Who made a deal at the NBA’s trade deadline?
The better question: Who didn’t make a deal?
Cleveland and Chicago did not. The other 28 teams made a trade – some small (Dewayne Dedmon from Miami to San Antonio) and some big (Kevin Durant from Brooklyn to Phoenix).
Starting with the Durant trade just after midnight early Thursday morning, the hours before the trade deadline were marked by flurries of activity.
The Western Conference definitely improved, and the Eastern Conference didn’t make the major moves that elevated a team considerably. While trades are done for the year, the buyout market is next, and there will be wanted players if they are bought out: Russell Westbrook, Patrick Beverley, John Wall, Danny Green, Will Barton, Serge Ibaka, Terrence Ross.
But before the buyout market opens up, let’s take a look at the trade deadline winners, losers and to be determined:
Phoenix/new Suns owner Mat Ishbia
Nearly 36 hours after assuming controlling interest in the Phoenix Suns, owner Mat Ishbia, the CEO and chairman of United Wholesale Mortgage, stunned the league, acquiring Kevin Durant from Brooklyn for Mikal Bridges, Cam Johnson, Jae Crowder and four first-round picks. When healthy, Durant, Devin Booker and Chris Paul form one of the NBA’s most unstoppable offenses. At 30-26 and in fifth place in the Western Conference, the addition of Durant vaults the Suns to title contender.
Los Angeles Lakers
Mo Bamba blocks a shot by Pistons forward Bojan Bogdanovic in a Dec. 28 game in Detroit.
The Lakers improved with the Rui Hachimura, D’Angelo Russell, Jarred Vanderbilt, Malik Beasley and Mo Bamba acquisitions while only giving up one first-round draft pick. It makes them better, but they almost fell into the to-be-determined category, because it’s unlikely this makes them a contender. Still, the front office gets credit for the moves while preserving roster flexibility in the offseason.
The first-place Celtics didn’t do much at the deadline (added a stretch big in Mike Muscala), but they watched a potential playoff opponent (Brooklyn) trade its two best players, Kevin Durant and Kyrie Irving, to teams in the West.
The Suns hadn’t played Crowder all season because he was not part of their plans despite having value. After the Nets acquired him in the Durant deal, they traded him to Milwaukee where he will have a chance to showcase his defense and 3-point shooting.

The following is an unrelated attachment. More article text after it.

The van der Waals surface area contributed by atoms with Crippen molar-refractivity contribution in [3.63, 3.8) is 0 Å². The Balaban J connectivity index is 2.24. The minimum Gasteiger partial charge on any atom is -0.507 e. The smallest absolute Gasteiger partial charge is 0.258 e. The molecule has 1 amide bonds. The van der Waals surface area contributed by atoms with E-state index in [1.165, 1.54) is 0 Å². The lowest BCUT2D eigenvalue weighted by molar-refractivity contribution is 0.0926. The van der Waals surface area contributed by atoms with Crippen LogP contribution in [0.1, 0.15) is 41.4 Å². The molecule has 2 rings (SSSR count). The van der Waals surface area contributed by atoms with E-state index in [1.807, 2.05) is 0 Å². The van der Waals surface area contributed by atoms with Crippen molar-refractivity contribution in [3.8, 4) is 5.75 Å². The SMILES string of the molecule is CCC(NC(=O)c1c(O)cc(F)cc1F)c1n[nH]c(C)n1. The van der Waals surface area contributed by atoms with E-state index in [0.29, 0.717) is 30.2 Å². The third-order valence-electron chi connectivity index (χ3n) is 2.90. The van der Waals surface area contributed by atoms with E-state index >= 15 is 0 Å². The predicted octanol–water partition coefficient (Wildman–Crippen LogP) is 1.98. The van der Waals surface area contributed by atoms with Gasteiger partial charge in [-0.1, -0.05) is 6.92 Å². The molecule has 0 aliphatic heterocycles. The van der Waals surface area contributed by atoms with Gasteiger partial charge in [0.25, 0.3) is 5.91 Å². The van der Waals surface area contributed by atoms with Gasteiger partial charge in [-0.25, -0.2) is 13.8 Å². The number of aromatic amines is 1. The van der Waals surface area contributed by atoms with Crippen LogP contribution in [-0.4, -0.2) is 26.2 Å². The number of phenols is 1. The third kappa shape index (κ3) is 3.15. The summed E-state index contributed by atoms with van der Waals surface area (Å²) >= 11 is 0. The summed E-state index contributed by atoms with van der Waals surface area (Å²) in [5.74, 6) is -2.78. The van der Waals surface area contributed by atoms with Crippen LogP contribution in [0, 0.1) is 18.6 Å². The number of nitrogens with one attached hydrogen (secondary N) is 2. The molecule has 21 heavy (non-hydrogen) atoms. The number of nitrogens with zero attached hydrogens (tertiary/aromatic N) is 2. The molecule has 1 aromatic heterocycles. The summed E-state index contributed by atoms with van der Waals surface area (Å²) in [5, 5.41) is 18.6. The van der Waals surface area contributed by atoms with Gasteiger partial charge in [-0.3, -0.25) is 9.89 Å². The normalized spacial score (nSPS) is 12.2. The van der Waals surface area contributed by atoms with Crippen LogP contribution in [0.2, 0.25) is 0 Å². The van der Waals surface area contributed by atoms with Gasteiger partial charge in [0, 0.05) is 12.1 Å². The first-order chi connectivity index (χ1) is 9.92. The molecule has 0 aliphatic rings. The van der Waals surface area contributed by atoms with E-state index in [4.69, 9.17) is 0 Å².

Beginning with the 2019 offseason, the Nets signed Kevin Durant and Kyrie Irving, named Steve Nash their coach and traded for James Harden. By the 2023 trade deadline, Durant was sent to Phoenix, Irving to Dallas, Harden to Philadelphia last season and Nash was fired seven games into this season. Forming a Big 3 with a Hall of Fame player as coach yielded nothing better than a second-round exit and plenty of dysfunction.
OPINION: Trading Kevin Durant underlines Nets’ massive failure, writes Dan Wolken
FOLLOW EVERY MOVE: NBA trade deadline tracker
BLOCKBUSTERS: Nets deal Kevin Durant to Suns; Kyrie Irving to Mavericks
The Warriors reduced their luxury tax bill by trading James Wiseman to Detroit. However, Wiseman was the No. 2 pick in the 2020 draft. The Warriors didn’t get much for him on the court, and other than tax savings, they didn’t get much for him in the trade. Golden State also traded five second-round picks to Portland for Gary Payton II, who the Warriors let walk in free agency in the summer after he played a key reserve role on the 2022 championship team.
Both teams made minor moves at the deadline, and nothing wrong with that. But the Nuggets and Grizzlies – the first- and second-place teams in the West – didn’t do anything to improve while other teams in the West did.
With Zach LaVine, DeMar DeRozan and Nik Vucevic, the Bulls are 26-28 and fighting for a play-in spot. Vucevic is a free agent after this season, and the team’s attempt to build a contender on the fly, while admirable, hasn’t worked out.
To be determined
Kyrie Irving scored 24 points in his Dallas Mavericks debut.
The Mavs got Kyrie Irving from Brooklyn to pair alongside MVP candidate Luka Doncic. The Mavs have searched for a star to give Doncic some help. Dallas will be a dangerous offensive team, but this is a wait-and-see trade. How good will the Mavs be by season’s end and in the playoffs?
The Raptors were the subject of rampant trade speculation, mainly because teams were interested in their players and because they have several players (Fred VanVleet, Gary Trent Jr., OG Anunoby, Pascal Siakam) who will be free agents over the next two offseasons, and second-year foundation player Scottie Barnes will be in line for an extension on his rookie deal. It will be worth watching how this plays out in the offseason.
If a team wasn’t acquiring big-name players, they wanted draft picks, and second-rounders particularly were in demand. Portland and Brooklyn both ended up with five future second-round picks, and the Nets collected four first-rounders from Phoenix in the Durant trade. Utah added another first-round pick in the Westbrook trade with the Lakers and now have accumulated 12 first-round draft picks since July. But let’s see what those teams actually turn those picks into.
The Wizards rolled the dice with Kyle Kuzma and Kristaps Porzingis able to become free agents after the season. Washington didn’t trade either player with the idea of possibly re-signing both in the offseason. But both could leave, too, putting the Wizards in position where they lose both for little in return.
Follow NBA reporter Jeff Zillgitt on Twitter @JeffZillgitt
This article originally appeared on USA TODAY: NBA trade deadline grades give high marks to Suns, Lakers, Celtics